The broadside begins:

The Epidemic Cholera having now shewn itself in Edinburgh, the Board of Health earnestly request the attention of the Fellow-Citizens, especially of the poorer classes, to the following instructions, which are drawn up solely for their benefit, and are founded on the experience of other towns where the disease has prevailed.”

The recommendations which follow include not eating or (especially) drinking to excess, staying indoors after dark, and not assembling in crowds.

In his second report to the Edinburgh Board of Health, Learmonth had written:

Immunity among the upper ranks [of society] will depend in a great measure on the disease being kept within moderate bounds among the lower orders. A short printed statement of the points to be attended to by the lower orders will be extensively circulated among them” (The Cholera Gazette, London, January/​February 1832: February 11, 1832 issue, p. 111).

This last sentence may well be a reference to the broadsheet found here. We have been unable to locate any other copy.

The map

The map (commonly known as Snow’s cholera map’) consists of a base map originally drawn by the renowned mapmaker Charles F. Cheffins on which Snow added a total of 578 victims’ locations and an equidistance line around the areas served by the Broad Street pump as their closest water source. It clearly illustrates the concentration of victims around the Broad Street pump location, which served as an effective means for Snow to communicate his results to the Cholera Inquiry Committee and it is for this reason that his work has been seen as a pioneering example in the field of spatial epidemiology.

In 1849, Snow published an article entitled On the pathology and mode of communication of cholera’ in the London Medical Gazette. The Norman library catalogue incorrectly stated that this has priority over the 1849 pamphlet offered here, but this was corrected in the Norman library sale catalogue: The text of the present monograph is dated August 29, 1849; in it Snow states (on pages 12 and 30–31) that this is his first publication on the subject. This edition thus pre-dates the journal article in the London Medical Gazette, published in November of the same year, which contains references to a lecture given on August 30th (p. 4), and which includes more detailed and more broadly based evidence for his theory.“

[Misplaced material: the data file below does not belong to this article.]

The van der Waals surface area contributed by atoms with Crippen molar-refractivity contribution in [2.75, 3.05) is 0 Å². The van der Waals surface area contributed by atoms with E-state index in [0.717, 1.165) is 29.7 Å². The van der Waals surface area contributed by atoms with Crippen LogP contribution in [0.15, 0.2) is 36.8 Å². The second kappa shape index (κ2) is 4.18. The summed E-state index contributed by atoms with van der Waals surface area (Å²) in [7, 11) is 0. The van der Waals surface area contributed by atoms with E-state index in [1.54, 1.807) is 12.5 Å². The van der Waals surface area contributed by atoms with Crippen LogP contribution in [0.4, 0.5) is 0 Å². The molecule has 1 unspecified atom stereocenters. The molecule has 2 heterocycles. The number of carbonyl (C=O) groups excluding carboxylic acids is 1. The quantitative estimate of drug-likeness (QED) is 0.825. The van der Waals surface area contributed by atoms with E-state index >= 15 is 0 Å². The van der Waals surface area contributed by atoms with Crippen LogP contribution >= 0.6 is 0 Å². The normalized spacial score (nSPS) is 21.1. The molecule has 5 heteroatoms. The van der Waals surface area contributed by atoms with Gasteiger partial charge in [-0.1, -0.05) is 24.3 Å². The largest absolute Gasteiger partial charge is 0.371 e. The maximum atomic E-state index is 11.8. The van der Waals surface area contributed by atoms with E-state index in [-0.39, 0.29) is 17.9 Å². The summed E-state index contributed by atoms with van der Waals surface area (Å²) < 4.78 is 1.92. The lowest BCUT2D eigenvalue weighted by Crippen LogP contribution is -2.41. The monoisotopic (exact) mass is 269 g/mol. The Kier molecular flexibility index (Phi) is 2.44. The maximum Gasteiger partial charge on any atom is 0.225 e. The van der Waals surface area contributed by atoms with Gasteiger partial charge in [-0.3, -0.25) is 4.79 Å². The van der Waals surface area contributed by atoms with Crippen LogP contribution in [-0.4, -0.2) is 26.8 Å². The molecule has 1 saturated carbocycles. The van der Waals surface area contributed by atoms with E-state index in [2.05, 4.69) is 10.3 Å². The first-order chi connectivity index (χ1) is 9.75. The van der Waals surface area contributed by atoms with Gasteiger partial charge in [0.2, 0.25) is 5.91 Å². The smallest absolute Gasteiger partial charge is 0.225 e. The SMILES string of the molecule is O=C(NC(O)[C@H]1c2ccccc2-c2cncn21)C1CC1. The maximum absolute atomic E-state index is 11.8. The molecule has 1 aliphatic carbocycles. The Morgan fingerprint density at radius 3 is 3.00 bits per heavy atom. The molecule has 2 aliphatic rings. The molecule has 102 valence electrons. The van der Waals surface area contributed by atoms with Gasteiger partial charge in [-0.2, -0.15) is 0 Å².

Born into a working-class family in York, Snow was trained by apprenticeship to general practitioners and some courses in medical schools in north-east England, with little financial backing. He nevertheless based his career in London. He set up a general practice, worked in the outpatient’s department at Charing Cross Hospital and became medical officer to several convalescent homes set up by working men’s clubs.
London suffered three severe cholera epidemics during Snow’s lifetime, in 1832, 1848–49 and 1853–54.


We are only able to trace the Norman copy of the first edition at auction (ex-library copy in a modern binding) (Christie’s New York, October 29, 1998, lot 1305, $8,625 & Christie’s New York, December 2, 2010, lot 99, $11,250); and two copies of the second edition, the Norman presentation copy (Christie’s New York, October 29, 1998, lot 1307, $25,300 & Christie’s New York, December 2, 2010, lot 100, $52,500) and an ex-library copy (Christie’s, June 13, 2012, lot 121, £25,000 = $41,020). To this we can add a further example of the second edition sold by Daniel Crouch Rare Books (twice). No copies of the broadsheet in auction records. 


John Snow (signature on half-title of the 1849 work), presumably presented to; Sir Robert Peel (1788–1850), British Prime Minister 1834–35 and 1841–46 (bookplate on verso of front wrapper of the 1849 work); armorial bookplate on front cover of the 1855 work.